I miss Public Works.
If something goes wrong at a military command, all you have to do is call Public Works and before you know it an expert shows up and fixes the problem. Those guys were so good that they often came and went and I didn’t even have to interrupt my Spider Solitaire game to talk to them.
That was then.
Now, I’m on my own. Like Gary Cooper in “High Noon“, I have to face my troubles alone.
When a light switch in my garage began tripping its fuse, I knew I had to look into it. I traced the short to some outside lights that extended through the soffit. No problem – I figured there would be a loose wire up there.
I found bare wire. A whole bunch of bare wire where insulation had been chewed off. That’s right – chewed off. Every section I pulled off revealed more chewed wire.
As I stared in disbelief at the destruction, a mangy squirrel popped his head out, having emerged from inside the soffit. He was clearly irritated. And why shouldn’t he be? I had just disrupted the most awesome squirrel condo this side of the Mississippi, and he didn’t appreciate it one bit.
Remember the scene from “The Good, The Bad and the Ugly” when Clint Eastwood, Lee Van Cleef, and Eli Wallach face each other in the cemetery in a classic western stare-down? It was kind of like that with me and the squirrel.
At stake was nothing less than dominance of my house, and only one could win. He knew it. I knew it. I think I even saw his eyes narrow a little.
Then he disappeared inside my roof.
No four-legged varmint was going to beat me at this game, amigo. I boarded everything up, then plugged up the hole he had been using, installing a medieval-looking “exclusion” device. Once he got out, he would never get back in.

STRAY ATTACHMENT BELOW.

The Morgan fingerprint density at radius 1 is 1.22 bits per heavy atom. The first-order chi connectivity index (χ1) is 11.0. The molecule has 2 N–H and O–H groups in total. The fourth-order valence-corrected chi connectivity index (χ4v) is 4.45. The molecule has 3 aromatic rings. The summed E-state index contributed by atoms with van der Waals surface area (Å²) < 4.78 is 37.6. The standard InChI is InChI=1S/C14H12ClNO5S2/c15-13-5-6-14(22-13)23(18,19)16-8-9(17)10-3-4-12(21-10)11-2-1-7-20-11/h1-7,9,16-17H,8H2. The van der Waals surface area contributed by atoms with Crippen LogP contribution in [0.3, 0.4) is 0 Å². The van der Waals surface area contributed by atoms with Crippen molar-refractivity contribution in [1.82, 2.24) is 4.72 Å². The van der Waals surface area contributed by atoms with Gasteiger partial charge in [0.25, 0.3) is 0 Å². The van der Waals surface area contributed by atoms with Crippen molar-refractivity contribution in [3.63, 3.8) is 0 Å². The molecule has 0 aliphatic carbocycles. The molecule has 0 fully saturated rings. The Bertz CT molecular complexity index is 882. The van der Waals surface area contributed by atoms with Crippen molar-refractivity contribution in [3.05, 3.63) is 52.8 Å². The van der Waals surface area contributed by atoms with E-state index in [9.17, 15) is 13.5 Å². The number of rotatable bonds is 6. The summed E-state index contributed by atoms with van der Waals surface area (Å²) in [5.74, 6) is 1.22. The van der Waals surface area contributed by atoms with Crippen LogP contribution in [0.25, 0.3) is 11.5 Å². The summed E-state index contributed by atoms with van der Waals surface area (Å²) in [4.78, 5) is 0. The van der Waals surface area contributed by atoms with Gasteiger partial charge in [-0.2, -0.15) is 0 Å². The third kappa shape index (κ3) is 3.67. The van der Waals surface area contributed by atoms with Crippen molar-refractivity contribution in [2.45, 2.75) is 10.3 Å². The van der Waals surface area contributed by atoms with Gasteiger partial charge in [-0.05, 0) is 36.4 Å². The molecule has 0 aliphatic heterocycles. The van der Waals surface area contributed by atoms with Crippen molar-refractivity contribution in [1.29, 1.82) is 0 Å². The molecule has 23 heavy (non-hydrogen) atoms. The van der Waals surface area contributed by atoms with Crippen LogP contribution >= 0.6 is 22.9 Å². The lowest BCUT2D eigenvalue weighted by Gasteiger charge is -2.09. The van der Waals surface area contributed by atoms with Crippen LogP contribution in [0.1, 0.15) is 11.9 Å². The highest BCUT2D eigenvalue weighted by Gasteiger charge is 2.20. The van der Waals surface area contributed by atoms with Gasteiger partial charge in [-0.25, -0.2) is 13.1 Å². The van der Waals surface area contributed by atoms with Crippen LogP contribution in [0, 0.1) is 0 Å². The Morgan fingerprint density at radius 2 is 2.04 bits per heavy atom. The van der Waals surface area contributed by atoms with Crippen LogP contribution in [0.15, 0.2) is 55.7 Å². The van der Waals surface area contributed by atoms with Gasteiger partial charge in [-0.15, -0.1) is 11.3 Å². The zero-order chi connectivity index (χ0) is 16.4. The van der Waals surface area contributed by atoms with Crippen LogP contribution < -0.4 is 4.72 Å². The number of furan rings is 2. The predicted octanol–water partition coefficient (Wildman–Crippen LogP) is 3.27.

I had won. Two-legged creatures 1, four-legged rodents 0.
Then I called the insurance company to have someone come out and fix the whole thing – wires, soffit, roof and all. That would be the end of it.
This morning I thought I heard the exclusion device trip, so I walked over to the site of the battle. And there, staring at me from inside the roof, was the squirrel. He had chewed a hole large enough to stick his little pea-head out, but small enough that I couldn’t touch him. If squirrels laugh, he was laughing. His beady little eyes glistened with defiance.
Then the insurance company called. They don’t cover damage from squirrels.
Rodent 1, Human 0.
As I type this, I hear his furry little feet running on (or in) the roof. He seems more active today, maybe because he has to tell (and embellish, no doubt – squirrels are notorious liars) his tale to all his rodent friends.
But the good Lord put man on top of the animal heap, and I have no intention of relinquishing that position to a rat with a fuzzy tail. If there has to be a showdown, so be it. He may have more legs than me, but I have more tools. He may be able to hide in tiny little spaces, but I have a caulk gun and I ain’t afraid to use it.
This is just like the spaghetti westerns of old, the classic showdown at the cemetery, where I’m the good guy and he’s the bad guy.
And he’s ugly too.